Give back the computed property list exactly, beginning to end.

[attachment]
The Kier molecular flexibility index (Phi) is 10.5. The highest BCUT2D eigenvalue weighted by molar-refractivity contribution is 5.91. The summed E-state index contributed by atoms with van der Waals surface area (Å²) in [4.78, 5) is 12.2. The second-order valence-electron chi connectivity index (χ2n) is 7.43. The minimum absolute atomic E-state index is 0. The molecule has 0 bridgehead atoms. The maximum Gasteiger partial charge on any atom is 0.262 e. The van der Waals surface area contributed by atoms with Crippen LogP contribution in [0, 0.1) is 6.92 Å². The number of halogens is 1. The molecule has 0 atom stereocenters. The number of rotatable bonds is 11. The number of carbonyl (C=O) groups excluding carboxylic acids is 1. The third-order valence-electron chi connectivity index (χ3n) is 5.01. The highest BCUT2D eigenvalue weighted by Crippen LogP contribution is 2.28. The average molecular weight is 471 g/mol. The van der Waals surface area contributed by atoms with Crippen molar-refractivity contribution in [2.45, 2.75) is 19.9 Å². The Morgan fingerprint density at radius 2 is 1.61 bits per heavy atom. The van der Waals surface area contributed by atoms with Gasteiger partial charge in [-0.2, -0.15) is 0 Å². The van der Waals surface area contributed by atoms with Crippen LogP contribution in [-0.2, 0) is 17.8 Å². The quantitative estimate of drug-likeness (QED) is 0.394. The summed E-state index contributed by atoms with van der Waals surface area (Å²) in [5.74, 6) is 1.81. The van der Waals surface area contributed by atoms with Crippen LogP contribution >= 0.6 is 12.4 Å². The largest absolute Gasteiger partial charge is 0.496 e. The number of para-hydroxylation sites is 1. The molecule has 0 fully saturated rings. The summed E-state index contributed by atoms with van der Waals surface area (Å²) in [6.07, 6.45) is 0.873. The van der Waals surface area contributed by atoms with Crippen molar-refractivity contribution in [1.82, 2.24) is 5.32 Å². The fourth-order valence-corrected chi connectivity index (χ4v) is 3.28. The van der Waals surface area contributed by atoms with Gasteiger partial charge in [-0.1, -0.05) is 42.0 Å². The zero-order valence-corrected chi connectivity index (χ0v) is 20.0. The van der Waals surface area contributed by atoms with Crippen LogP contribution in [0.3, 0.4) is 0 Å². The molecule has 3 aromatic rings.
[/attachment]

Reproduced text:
The Kier molecular flexibility index (Phi) is 10.5. The highest BCUT2D eigenvalue weighted by molar-refractivity contribution is 5.91. The summed E-state index contributed by atoms with van der Waals surface area (Å²) in [4.78, 5) is 12.2. The second-order valence-electron chi connectivity index (χ2n) is 7.43. The minimum absolute atomic E-state index is 0. The molecule has 0 bridgehead atoms. The maximum Gasteiger partial charge on any atom is 0.262 e. The van der Waals surface area contributed by atoms with Crippen LogP contribution in [0, 0.1) is 6.92 Å². The number of halogens is 1. The molecule has 0 atom stereocenters. The number of rotatable bonds is 11. The number of carbonyl (C=O) groups excluding carboxylic acids is 1. The third-order valence-electron chi connectivity index (χ3n) is 5.01. The highest BCUT2D eigenvalue weighted by Crippen LogP contribution is 2.28. The average molecular weight is 471 g/mol. The van der Waals surface area contributed by atoms with Crippen molar-refractivity contribution in [2.45, 2.75) is 19.9 Å². The Morgan fingerprint density at radius 2 is 1.61 bits per heavy atom. The van der Waals surface area contributed by atoms with Gasteiger partial charge in [-0.2, -0.15) is 0 Å². The van der Waals surface area contributed by atoms with Crippen LogP contribution in [-0.2, 0) is 17.8 Å². The quantitative estimate of drug-likeness (QED) is 0.394. The summed E-state index contributed by atoms with van der Waals surface area (Å²) in [5.74, 6) is 1.81. The van der Waals surface area contributed by atoms with Crippen LogP contribution >= 0.6 is 12.4 Å². The largest absolute Gasteiger partial charge is 0.496 e. The number of para-hydroxylation sites is 1. The molecule has 0 fully saturated rings. The summed E-state index contributed by atoms with van der Waals surface area (Å²) in [6.07, 6.45) is 0.873. The van der Waals surface area contributed by atoms with Crippen molar-refractivity contribution in [1.82, 2.24) is 5.32 Å². The fourth-order valence-corrected chi connectivity index (χ4v) is 3.28. The van der Waals surface area contributed by atoms with Gasteiger partial charge in [-0.1, -0.05) is 42.0 Å². The zero-order valence-corrected chi connectivity index (χ0v) is 20.0. The van der Waals surface area contributed by atoms with Crippen LogP contribution in [0.3, 0.4) is 0 Å². The molecule has 3 aromatic rings.